In assessing defendant's motion to dismiss, I must accept all well-pleaded facts in Guestlogix's complaint as true. Thompson v. Illinois Dep't of Prof'l Regulation, 300 F.3d 750, 753 (7th Cir. 2002). I must view the allegations in the light most favorable to the plaintiff. Christensen v. County of Boone, IL, -- F.3d --, 2007 WL 841097, at *1 (7th Cir. Mar. 21, 2007); Gomez v. Illinois State Bd. of Educ., 811 F.2d 1030, 1039 (7th Cir. 1987). Dismissal is proper only if the plaintiff can prove no set of facts to support his claim. First Ins. Funding Corp. v. Fed. Ins. Co., 284 F.3d 799, 804 (7th Cir. 2002).

Defendant argues counts III-V are preempted by the ITSA.

Section 8 of the ITSA provides, in relevant part

(a) Except as provided in subsection (b), this Act is intended to displace conflicting tort, restitutionary, unfair competition, and other laws of this State providing civil remedies for misappropriation of a trade secret.

(b) This Act does not affect:

(1) contractual remedies . . . ;

(2) other civil remedies that are not based upon misappropriation of a trade secret. . . . 756 ILCS 1065/8. The ITSA does not preempt claims that are not dependent upon the existence of trade secrets. Hecny Transp., Inc. v. Chu, 430 F.3d 402, 405 (7th Cir. 2005).

Plaintiff concedes that to the extent that these claims are dependent upon the misappropriation of trade secrets, they are preempted, but that counts III-V concern information which does not rise to the level of a trade secret. Plaintiff's position is not inconsistent with the language of counts III and IV of the complaint, which I must read in the light most favorable to plaintiff. Counts III and IV do not restrict the claims of restitution/unjust enrichment and tortious interference to the misappropriation of trade secrets. Defendant mistakenly tries to argue that plaintiff has pled itself out of court on these claims because it alleged that "in connection with its continued development and operation of the American Airlines 'buy-on-board' program, Guest[l]ogix has made use of components of the Abanco System and information obtained from Abanco relating to the Abanco system that is confidential, non-public, and proprietary and which constitute trade secrets belonging to Abanco." (Compl. at ¶ 17.) However, the complaint also alleges that "Abanco provided Guest[l]ogix with information relating to the Abanco System including information that was confidential, non-public, and proprietary and which constituted Abanco trade secrets." (Compl. at ¶ 9) (emphasis added) and that "Guest[l]ogix has derived profits and competitive advantage from its use of components of the Abanco System and information obtained from Abanco." (Compl. at 18.) Viewing the allegations in the light most favorable to plaintiff, I find the complaint does not restrict its claims to the misappropriation of trade secrets, but may potentially include other "information obtained from Abanco" as well.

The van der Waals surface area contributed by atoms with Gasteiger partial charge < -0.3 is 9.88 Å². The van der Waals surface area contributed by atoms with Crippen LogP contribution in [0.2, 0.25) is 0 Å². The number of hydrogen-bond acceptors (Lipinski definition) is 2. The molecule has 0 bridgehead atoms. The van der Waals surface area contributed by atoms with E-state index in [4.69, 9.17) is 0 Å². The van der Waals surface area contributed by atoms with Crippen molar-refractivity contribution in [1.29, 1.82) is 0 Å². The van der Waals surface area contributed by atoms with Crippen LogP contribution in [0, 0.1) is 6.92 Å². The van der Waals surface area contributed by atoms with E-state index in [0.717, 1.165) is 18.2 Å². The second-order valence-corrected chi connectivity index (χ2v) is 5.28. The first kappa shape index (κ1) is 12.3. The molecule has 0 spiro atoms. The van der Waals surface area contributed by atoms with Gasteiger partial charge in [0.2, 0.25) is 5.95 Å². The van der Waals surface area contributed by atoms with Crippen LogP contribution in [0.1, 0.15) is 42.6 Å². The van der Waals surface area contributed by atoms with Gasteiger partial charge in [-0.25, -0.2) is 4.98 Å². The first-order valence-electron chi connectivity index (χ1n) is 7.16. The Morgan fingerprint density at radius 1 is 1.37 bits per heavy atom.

Defendant also argues that the complaint's description of the information as "valuable and proprietary" is generally consistent with the definition of "trade secret" under the ITSA*fn1 , and therefore the claims must be read to refer exclusively to trade secrets. I cannot equate the complaint's description of the information as "valuable and proprietary" with the definition of trade secrets under the ITSA at defendant's request. Moreover, the ITSA's definition of "trade secret" does not use the language "valuable and proprietary." Accordingly, defendant's motion to dismiss counts III and IV is denied.

With respect to count V, I cannot reasonably read the complaint to include information other than trade secrets as the underlying conspiracy. Count V alleges a conspiracy between Guestlogix and American Airlines against Abanco. The complaint provides that "American Airlines has made use of components of the Abanco System and information obtained from Abanco relating to the Abanco System that is confidential, non-public, and proprietary and which constitute trade secrets belonging to Abanco." (Compl. at ¶ 49.) Paragraph 51 of the complaint plainly states "American Airlines' actions constitute misappropriation of Abanco's trade secrets." Therefore, the tort underlying the conspiracy claim is the misappropriation of trade secrets and is preempted under the ITSA.

III.

For the foregoing reasons, I deny defendant's motion to dismiss counts III and IV; and grant defendant's motion to dismiss count V.